Wilson said she was not to blame for the refinancing delay and said she had met with McEnerney just the other day to try to find ways to work together for a solution.
“You stated you wanted to work with me and get this resolved, even going so far as we would take the time needed to do something I would feel comfortable with,” Wilson said.
Wilson and McEnerney began talking over one another at that point.
Wilson: So, the fact that you have said something totally different at this meeting.
McEnerney: Karin, I didn’t say something different.
Wilson: (To City Attorney Marion “Tut” Wynne) Tut, did we hear that at our meeting?
Wynne: You said that you were considering having to go forward without the cooperation of the mayor, whereas yesterday when we talked, we are all trying to work together with Mayor Wilson to get everybody back on the same team again.
Wynne said he believed Wilson was an ex-officio member of the board and including her in the requests for proposals and other board matters would help bring everyone onto the same page.
McEnerney said exchanges like this were “one of the reasons our bond counsel retired.”
Wilson said she didn’t like being accused of postponing the refinancing for the airport’s debt.
“I want everybody at this board to understand that I have nothing to do with postponing this,” Wilson said. “You tried to push it through with an email that would have happened before I took office. After I took office, the negotiations continued without me. Those deadlines on the original RFP were October and you didn’t send another RFP until January, so how is that my fault?”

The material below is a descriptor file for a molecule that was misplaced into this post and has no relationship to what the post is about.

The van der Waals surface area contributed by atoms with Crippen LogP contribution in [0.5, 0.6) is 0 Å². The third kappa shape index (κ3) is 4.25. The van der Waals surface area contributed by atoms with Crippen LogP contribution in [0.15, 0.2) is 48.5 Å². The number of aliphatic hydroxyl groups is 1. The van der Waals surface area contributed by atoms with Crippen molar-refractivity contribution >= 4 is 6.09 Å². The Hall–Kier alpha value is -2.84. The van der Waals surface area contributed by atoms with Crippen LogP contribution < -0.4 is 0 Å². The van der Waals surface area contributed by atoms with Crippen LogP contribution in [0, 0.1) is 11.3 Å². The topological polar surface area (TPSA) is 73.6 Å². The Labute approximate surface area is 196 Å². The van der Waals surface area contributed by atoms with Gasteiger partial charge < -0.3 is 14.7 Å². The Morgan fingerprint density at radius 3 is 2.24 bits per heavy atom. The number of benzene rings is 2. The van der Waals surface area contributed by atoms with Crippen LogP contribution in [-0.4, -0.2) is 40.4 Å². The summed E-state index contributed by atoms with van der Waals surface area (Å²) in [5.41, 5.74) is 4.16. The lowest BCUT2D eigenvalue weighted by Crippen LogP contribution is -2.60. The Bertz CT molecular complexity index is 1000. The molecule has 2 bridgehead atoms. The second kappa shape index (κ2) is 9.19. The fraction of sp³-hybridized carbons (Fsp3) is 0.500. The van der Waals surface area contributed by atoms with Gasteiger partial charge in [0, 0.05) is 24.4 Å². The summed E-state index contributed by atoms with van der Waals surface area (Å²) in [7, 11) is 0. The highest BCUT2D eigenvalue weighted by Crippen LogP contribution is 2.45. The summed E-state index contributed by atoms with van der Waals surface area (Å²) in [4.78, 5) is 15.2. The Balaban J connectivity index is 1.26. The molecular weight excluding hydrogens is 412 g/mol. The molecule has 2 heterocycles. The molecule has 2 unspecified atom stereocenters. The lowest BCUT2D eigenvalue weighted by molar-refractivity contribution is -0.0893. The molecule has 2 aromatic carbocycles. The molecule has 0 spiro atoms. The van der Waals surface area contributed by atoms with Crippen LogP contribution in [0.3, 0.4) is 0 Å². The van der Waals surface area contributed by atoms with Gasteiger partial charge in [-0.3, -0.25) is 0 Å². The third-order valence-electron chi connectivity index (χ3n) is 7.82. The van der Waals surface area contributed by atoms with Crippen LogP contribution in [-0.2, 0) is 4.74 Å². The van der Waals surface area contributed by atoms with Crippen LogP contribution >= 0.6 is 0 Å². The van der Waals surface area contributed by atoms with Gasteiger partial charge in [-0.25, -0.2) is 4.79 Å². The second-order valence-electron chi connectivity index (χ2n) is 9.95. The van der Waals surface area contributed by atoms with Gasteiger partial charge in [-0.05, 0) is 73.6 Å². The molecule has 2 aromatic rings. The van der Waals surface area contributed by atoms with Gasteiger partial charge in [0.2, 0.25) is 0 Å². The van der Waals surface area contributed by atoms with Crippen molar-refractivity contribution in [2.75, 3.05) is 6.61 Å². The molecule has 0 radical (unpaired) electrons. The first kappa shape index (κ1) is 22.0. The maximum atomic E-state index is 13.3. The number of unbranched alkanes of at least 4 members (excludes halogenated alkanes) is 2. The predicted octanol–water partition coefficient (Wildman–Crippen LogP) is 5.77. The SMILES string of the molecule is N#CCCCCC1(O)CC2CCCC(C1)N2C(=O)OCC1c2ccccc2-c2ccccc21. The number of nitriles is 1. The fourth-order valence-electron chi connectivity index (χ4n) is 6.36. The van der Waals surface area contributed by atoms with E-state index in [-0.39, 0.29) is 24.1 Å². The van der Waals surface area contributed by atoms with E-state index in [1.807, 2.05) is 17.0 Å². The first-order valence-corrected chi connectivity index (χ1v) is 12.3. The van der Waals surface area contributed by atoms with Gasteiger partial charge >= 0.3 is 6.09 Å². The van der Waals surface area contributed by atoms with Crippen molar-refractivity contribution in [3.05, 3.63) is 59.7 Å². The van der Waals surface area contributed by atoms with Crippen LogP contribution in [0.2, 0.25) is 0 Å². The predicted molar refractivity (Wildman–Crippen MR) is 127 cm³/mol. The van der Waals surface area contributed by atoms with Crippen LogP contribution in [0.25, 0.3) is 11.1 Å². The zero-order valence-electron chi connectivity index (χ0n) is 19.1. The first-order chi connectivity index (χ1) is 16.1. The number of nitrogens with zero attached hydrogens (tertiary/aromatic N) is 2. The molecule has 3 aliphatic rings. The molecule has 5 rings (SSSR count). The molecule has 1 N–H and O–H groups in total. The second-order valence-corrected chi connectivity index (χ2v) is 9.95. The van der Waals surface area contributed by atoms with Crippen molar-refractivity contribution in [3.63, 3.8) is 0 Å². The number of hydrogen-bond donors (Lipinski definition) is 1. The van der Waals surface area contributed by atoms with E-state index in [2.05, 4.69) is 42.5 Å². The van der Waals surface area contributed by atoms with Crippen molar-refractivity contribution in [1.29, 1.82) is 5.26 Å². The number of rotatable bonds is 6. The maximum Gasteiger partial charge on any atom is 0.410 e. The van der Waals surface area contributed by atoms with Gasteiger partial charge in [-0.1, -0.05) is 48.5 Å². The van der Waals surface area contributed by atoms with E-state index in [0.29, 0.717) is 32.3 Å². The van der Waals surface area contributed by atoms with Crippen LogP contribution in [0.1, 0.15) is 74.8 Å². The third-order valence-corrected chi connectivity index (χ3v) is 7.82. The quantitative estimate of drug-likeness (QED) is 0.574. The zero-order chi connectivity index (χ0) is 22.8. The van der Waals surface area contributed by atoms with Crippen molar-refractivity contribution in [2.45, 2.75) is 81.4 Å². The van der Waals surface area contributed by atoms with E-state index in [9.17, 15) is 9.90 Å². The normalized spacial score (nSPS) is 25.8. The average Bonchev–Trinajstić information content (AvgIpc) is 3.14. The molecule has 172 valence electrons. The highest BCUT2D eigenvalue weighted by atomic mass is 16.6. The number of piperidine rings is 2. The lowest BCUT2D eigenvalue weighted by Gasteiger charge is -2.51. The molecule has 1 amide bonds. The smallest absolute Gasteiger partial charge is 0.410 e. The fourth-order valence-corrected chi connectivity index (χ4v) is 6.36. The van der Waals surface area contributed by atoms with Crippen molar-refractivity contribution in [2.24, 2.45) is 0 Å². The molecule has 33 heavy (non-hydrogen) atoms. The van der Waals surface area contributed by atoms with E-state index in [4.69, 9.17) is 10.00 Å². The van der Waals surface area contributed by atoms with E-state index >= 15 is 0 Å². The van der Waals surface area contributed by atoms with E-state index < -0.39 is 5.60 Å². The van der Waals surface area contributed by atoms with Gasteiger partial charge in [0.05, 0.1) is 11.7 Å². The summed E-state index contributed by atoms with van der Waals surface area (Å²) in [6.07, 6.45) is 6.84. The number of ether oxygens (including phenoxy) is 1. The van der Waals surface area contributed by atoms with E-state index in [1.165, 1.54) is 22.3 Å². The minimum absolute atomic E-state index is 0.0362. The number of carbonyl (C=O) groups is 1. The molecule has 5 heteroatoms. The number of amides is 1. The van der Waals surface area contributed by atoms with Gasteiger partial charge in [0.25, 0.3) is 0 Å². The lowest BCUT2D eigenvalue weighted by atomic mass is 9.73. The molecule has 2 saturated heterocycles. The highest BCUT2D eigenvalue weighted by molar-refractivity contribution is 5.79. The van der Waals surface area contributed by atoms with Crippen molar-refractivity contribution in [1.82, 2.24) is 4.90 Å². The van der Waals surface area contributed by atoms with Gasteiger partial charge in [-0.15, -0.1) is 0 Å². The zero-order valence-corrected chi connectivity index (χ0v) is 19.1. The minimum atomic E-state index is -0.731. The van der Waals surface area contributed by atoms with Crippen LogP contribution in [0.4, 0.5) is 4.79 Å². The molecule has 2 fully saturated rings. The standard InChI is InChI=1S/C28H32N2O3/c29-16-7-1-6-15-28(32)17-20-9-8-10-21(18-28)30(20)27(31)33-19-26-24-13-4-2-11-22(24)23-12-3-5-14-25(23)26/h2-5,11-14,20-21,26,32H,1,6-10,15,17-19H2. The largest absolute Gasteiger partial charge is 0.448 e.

‘There is no debate’
McEnerney said he wasn’t going to debate Wilson at the meeting, which led to a quick reply from her.
“There is not a debate,” Wilson said. “You dropped the ball on this. Stop telling everyone this is my fault. If you had done the RFP in October, we wouldn’t have this issue.”
Wilson then informed the board she would be making three new appointments on March 1, when the terms of those Airport Authority members would be up, though she might consider reappointing Hix.
Wilson said she didn’t think the board should approve any of the current RFPs because they still included pre-payment penalties, which she didn’t think were in the best interest of the city.
McEnerney said he hoped to be able to negotiate with the bank they would eventually choose to get that clause removed from the contract.
Wilson said she was glad to have other people witnessing the meeting so that they could know what actually goes on there, which started another exchange between her and McEnerney.
Wilson: You continue to state facts that are not true. I’m going to come in here and state the truth. I have nothing to do with prolonging this. The banks could have been called before this deadline. Extend it, or let’s work on right now putting something else in place.
McEnerney: I disagree with everything you’ve said, but I’m not going to debate you. You came in here and you planted two people and told them to table the motion.
Wilson: Did we table your efforts? You’re still engaging these same banks. I’m not going to micromanage this - I have a city to run.